(6:54), though this makes sense as the latter has no spoken content at all and there's therefore more scope for offering background information. In each, Nupen talks about the film's genesis and supplies anecdotes from the production, as well as a more general overview both of what he was trying to achieve at the time and a reflection on how the films appear to him today. He also contributes a very short introduction (1:20) to the main Allegro Films promo, which outlines his enthusiasm for the DVD format and his ambition to convert as many of his films to five-inch golden platters as possible.A photo gallery offers 26 uncaptioned black-and-white images of du Pré, presented in what appears to be chronological order. The back-and-forth navigation options are thankfully presented outside the main picture area. Many of the stills also appear in the main booklet at a rather higher resolution.There are two booklets, the bigger (24-page) one including a full chapter list (including the titles in the longer Allegro promo), Nupen’s own personal introduction to both du Pré and the films, a short du Pré biography, several photographs and, most usefully, a complete list of all the music featured on the DVD (including the excerpts in the first part of the Elgar film), with performer credits. The introduction and biography are also supplied in French and German. Most of this material is also included on the DVD, though it's helpful having a printed version for easier reference.The second booklet is more of a leaflet (it's just four pages), but DVD Times
readers will find it just as compelling, since it consists of what can only be described as a rhapsodic paean of praise to our favourite consumer entertainment medium (he said something very similar in this article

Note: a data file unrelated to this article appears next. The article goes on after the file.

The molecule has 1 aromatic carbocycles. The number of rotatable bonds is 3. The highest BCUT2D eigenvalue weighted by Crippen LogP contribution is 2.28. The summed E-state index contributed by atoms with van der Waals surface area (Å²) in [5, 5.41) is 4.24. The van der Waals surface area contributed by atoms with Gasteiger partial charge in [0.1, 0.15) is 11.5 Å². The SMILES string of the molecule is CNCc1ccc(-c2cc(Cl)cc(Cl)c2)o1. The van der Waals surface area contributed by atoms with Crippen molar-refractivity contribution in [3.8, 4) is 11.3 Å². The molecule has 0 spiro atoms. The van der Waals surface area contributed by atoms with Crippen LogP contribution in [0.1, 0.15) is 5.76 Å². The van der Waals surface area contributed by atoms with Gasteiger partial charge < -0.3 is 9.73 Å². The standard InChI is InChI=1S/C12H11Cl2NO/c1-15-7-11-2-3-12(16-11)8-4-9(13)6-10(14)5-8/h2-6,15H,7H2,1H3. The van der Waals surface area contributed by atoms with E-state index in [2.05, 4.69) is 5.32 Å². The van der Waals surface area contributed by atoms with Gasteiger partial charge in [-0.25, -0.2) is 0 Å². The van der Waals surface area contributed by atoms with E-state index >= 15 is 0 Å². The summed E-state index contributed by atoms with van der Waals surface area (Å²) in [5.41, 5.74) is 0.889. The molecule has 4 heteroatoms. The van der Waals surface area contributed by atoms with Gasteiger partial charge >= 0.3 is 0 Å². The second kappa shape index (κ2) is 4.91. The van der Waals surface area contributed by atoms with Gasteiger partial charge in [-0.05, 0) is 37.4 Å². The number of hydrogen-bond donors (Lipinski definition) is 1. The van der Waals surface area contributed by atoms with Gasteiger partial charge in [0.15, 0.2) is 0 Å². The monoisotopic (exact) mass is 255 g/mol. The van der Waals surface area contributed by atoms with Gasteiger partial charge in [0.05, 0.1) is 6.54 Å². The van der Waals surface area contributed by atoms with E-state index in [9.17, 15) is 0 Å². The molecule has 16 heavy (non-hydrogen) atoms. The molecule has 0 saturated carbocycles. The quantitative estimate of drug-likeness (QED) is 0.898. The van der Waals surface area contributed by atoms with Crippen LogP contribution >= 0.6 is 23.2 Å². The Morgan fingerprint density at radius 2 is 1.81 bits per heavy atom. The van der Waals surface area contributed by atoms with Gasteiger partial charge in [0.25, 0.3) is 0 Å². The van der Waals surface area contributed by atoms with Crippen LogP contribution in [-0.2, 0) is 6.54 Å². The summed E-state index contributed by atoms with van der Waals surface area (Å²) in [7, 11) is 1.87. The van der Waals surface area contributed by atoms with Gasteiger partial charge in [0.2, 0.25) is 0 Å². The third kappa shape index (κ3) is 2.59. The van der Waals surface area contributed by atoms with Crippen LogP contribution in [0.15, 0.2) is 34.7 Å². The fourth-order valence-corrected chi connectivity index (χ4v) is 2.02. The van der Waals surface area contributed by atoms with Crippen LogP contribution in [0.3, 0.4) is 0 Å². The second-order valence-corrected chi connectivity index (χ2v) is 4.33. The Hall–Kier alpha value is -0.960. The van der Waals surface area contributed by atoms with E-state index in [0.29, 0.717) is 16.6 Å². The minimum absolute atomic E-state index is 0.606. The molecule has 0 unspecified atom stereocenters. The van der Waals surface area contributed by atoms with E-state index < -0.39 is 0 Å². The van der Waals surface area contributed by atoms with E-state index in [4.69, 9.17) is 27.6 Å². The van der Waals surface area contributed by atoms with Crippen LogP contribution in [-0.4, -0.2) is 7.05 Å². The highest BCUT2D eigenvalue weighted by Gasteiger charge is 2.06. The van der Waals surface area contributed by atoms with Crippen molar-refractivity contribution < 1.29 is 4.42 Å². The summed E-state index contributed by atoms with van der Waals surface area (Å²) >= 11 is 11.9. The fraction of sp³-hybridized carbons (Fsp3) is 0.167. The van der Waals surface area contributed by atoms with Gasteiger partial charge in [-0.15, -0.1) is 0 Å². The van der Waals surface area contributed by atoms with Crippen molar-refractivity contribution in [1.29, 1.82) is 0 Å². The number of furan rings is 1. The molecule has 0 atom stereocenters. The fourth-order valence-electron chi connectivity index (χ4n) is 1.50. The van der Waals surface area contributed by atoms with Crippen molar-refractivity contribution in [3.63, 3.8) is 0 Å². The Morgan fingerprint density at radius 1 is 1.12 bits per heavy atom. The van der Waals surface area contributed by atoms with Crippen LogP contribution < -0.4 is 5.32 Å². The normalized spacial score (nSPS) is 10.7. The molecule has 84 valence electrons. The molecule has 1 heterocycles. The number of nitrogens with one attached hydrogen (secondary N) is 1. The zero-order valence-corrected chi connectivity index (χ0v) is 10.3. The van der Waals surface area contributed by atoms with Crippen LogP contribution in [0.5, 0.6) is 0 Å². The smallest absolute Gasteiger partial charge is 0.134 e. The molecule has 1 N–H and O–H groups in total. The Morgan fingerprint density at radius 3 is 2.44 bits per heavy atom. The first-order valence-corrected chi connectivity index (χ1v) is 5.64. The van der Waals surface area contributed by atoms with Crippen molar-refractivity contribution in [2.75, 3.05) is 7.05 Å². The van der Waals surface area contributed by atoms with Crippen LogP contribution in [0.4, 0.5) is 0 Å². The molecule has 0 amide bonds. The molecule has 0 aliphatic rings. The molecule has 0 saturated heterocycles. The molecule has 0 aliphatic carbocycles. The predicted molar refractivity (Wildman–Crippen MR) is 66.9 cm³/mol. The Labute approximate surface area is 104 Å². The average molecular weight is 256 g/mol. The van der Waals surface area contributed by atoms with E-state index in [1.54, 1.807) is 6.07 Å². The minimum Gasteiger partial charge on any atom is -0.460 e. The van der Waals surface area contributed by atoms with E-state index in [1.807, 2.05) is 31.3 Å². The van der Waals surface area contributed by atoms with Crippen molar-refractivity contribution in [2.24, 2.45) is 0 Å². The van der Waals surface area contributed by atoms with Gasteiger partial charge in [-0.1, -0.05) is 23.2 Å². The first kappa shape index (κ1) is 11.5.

for the web magazine Audiophile Audition
). Much of it is devoted to Nupen describing in some detail just why he thinks DVDs are superior to anything that came before them - not just for picture and sound quality, but also for the potential offered by their non-linear construction. He clearly can't wait to release all his films on DVD, though given the presentational standards he's set so far, as well as the perennial financial uncertainty of the classical music market in general (never mind its DVD niche), this is likely to take several years if it happens at all.Conclusion
Christopher Nupen's films have long been renowned for sensitivity and fastidiousness, so it comes as no surprise that the same qualities should infuse their DVD presentation as well. Lovingly restored, with the transfers supervised and approved by the filmmaker himself, for all my minor technical quibbles this is as effective a showcase as these two films are ever likely to get. Although I'd probably favour the other great du Pré film, The Trout
(double-billed on DVD with the extraordinary Schubert elegy The Greatest Love and the Greatest Sorrow
) as a first choice for Nupen beginners, anyone who's even vaguely interested in the music or performers shouldn’t hesitate to snap this one up.